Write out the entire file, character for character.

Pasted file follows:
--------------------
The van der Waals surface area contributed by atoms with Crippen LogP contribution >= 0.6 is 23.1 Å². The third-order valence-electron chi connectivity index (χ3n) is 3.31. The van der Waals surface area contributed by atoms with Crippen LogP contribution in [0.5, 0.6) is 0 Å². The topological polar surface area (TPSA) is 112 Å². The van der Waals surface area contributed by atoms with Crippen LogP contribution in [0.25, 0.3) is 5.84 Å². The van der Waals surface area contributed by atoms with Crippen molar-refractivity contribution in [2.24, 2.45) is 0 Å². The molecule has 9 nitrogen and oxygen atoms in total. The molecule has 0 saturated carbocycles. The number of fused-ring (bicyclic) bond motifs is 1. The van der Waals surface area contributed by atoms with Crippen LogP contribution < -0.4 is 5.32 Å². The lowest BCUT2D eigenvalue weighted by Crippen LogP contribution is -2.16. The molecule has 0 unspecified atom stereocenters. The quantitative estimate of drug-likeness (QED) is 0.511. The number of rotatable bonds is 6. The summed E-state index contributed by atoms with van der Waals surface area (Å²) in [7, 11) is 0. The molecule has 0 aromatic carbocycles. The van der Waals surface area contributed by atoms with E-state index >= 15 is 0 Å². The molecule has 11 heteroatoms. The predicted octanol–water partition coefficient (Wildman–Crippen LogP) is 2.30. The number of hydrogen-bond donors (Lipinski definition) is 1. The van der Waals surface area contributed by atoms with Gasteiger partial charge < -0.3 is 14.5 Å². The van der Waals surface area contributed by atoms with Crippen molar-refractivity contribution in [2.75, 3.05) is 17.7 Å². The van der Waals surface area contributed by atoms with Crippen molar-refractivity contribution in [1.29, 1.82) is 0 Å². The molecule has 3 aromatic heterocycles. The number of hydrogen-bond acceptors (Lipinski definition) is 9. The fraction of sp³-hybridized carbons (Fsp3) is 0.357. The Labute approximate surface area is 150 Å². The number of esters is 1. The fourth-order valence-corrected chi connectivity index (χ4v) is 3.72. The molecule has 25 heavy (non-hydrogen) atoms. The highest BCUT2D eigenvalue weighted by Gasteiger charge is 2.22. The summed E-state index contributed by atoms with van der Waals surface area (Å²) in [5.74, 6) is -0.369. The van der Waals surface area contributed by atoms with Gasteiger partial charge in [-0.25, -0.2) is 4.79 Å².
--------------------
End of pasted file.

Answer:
The van der Waals surface area contributed by atoms with Crippen LogP contribution >= 0.6 is 23.1 Å². The third-order valence-electron chi connectivity index (χ3n) is 3.31. The van der Waals surface area contributed by atoms with Crippen LogP contribution in [0.5, 0.6) is 0 Å². The topological polar surface area (TPSA) is 112 Å². The van der Waals surface area contributed by atoms with Crippen LogP contribution in [0.25, 0.3) is 5.84 Å². The van der Waals surface area contributed by atoms with Crippen molar-refractivity contribution in [2.24, 2.45) is 0 Å². The molecule has 9 nitrogen and oxygen atoms in total. The molecule has 0 saturated carbocycles. The number of fused-ring (bicyclic) bond motifs is 1. The van der Waals surface area contributed by atoms with Crippen LogP contribution < -0.4 is 5.32 Å². The lowest BCUT2D eigenvalue weighted by Crippen LogP contribution is -2.16. The molecule has 0 unspecified atom stereocenters. The quantitative estimate of drug-likeness (QED) is 0.511. The number of rotatable bonds is 6. The summed E-state index contributed by atoms with van der Waals surface area (Å²) in [7, 11) is 0. The molecule has 0 aromatic carbocycles. The van der Waals surface area contributed by atoms with E-state index >= 15 is 0 Å². The molecule has 11 heteroatoms. The predicted octanol–water partition coefficient (Wildman–Crippen LogP) is 2.30. The number of hydrogen-bond donors (Lipinski definition) is 1. The van der Waals surface area contributed by atoms with Gasteiger partial charge < -0.3 is 14.5 Å². The van der Waals surface area contributed by atoms with Crippen molar-refractivity contribution in [2.75, 3.05) is 17.7 Å². The van der Waals surface area contributed by atoms with Crippen molar-refractivity contribution in [1.29, 1.82) is 0 Å². The molecule has 3 aromatic heterocycles. The number of hydrogen-bond acceptors (Lipinski definition) is 9. The fraction of sp³-hybridized carbons (Fsp3) is 0.357. The Labute approximate surface area is 150 Å². The number of esters is 1. The fourth-order valence-corrected chi connectivity index (χ4v) is 3.72. The molecule has 25 heavy (non-hydrogen) atoms. The highest BCUT2D eigenvalue weighted by Gasteiger charge is 2.22. The summed E-state index contributed by atoms with van der Waals surface area (Å²) in [5.74, 6) is -0.369. The van der Waals surface area contributed by atoms with Gasteiger partial charge in [-0.25, -0.2) is 4.79 Å².